Congratulations, you’ve made it to mock season! Mocks are supposed to be a learning experience. They’re here to give you a feel of what an exam schedule is like so that the real ones are less intimidating. If you’re feeling a bit lost with revising for mocks that’s okay! Here we’ll take you through our top tips for how to study for mocks.
Tip 1: Plan your revision!
You don’t need to have every day between now and your mocks planned out. However, it is very helpful to have a plan for the topics that you’re going to cover and the order you’re going to do them in.
To get started with making a plan, check which topics are going to be covered on the mocks. Your teachers will have this information. Next, go through the syllabus for each subject. Make notes of which topics you are least confident about. You’ll want to prioritise these topics by looking at them first, or spending more time on them.
Setting a schedule for which topics you want to cover on each day will help ensure you get through all of them in time. This doesn’t need to be complicated. You can simply add them as events in a digital calendar like Google Calendar. You can also jot them down in a regular monthly calendar. If that still feels too complicated, you can get a blank piece of paper and use that!
Keep your schedule in a visible place. If you have a physical one, putting it above your desk would work well. If it’s digital, try setting alerts for each day’s topics. The key thing is that you don’t want to forget what you set out to do!
Tip 2: Be methodical
Keeping track of what you’ve revised and which past papers you’ve done is key to being efficient in your revision. You don’t want to be doing the same work twice! There are a bunch of ways to keep track of this. You could write out a list and cross them off.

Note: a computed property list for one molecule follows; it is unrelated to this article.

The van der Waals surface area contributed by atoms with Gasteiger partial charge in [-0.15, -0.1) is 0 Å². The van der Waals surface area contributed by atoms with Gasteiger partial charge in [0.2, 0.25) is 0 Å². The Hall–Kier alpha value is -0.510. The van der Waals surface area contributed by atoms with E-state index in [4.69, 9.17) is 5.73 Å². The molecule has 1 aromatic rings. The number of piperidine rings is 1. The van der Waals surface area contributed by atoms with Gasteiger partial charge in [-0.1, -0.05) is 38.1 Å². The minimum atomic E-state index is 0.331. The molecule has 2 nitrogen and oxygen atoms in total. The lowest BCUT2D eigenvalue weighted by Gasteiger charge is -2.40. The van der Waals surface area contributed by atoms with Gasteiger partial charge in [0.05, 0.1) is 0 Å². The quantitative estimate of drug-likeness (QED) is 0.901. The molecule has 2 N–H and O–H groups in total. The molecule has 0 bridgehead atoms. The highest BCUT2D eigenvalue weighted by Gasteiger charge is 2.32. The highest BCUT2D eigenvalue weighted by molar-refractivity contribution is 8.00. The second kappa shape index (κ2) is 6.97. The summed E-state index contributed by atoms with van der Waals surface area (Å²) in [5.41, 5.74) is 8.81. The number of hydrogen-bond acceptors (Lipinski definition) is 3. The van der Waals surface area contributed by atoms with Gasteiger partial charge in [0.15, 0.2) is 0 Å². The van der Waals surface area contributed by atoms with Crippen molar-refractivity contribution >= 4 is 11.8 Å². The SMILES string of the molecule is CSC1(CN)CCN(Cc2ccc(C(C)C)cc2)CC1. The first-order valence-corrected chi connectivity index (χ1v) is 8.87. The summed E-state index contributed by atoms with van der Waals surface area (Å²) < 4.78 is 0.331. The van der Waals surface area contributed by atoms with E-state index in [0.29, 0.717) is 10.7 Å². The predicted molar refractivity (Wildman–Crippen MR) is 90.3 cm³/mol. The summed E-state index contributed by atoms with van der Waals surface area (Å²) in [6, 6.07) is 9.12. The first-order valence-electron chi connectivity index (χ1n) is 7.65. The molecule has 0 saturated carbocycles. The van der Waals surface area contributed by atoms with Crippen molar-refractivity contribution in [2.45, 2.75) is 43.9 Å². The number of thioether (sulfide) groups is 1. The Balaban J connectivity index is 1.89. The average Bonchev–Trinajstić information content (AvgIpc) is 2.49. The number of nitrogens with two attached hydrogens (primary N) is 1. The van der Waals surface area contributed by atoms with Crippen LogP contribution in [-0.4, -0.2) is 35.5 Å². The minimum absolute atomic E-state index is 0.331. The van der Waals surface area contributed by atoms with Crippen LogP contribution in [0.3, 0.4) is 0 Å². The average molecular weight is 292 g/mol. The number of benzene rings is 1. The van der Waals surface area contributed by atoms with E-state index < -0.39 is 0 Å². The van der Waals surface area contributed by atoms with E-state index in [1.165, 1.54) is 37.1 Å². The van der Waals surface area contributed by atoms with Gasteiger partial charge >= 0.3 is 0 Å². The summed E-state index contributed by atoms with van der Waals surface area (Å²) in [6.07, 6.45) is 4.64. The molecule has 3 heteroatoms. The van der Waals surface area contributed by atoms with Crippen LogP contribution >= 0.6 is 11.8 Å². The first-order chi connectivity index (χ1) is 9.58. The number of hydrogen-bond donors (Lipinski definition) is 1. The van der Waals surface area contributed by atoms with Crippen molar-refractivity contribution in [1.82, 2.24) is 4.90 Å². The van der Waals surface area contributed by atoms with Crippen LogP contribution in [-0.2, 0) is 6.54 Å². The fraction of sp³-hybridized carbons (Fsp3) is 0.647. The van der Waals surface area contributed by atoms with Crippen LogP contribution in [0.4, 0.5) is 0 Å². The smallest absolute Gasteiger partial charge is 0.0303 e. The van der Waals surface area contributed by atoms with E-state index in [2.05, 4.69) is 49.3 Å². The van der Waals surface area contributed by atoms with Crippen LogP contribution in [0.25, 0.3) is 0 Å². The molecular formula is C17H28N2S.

You could also list the topics in an Excel or Google spreadsheet. This works well if you want to keep track of how confident you are with the topic. See below for an example of this.
This method is also great for keeping track of past papers. Remember that there are two exam periods per year (May and November). There are also multiple versions of each paper made in each exam period as the IBO has to account for the different time zones. You can make a similar tracker by creating a table with the exam session as columns (ex. May 2019) and the papers/subjects as rows.
Tip 3: Prioritise active recall
When studying, you want to be as efficient as possible. It means that you perform better on exams and that you spend less time revising – a win-win in my eyes. Using revision methods that capitalise on active recall is a great way to increase your efficiency. For more information on why active recall is so important, check out this article.
Active recall is a key component of answering past paper questions and explaining concepts to others. If you’re using flashcards, you can incorporate active recall by using Anki or Quizlet so that you can type out your answers. If you prefer physical flashcards, try saying your answers out loud. The key is to make sure that regardless of the study method you’re using, you are making your brain bring up the information you are trying to learn.
Tip 4: Be prepared to learn from mistakes!
The primary purpose of mock exams is to give you a taste of what the real exams are going to be like. They serve as a ‘trial run’. It’s crucial to remember that this means they are a learning experience. It’s a chance to feel what it’s like to sit in the exam hall, to do a morning and afternoon exam, and to see what topics you will need to work on.
You are going to make mistakes in your mocks. Whether you can’t remember what a topic was, fill out the cover sheet incorrectly, or don’t get a big enough lunch, it’s okay! The important thing is to be able to reflect on and learn from your mistakes. There is plenty of time to revise before the real exams and you can make a big difference to your grades!
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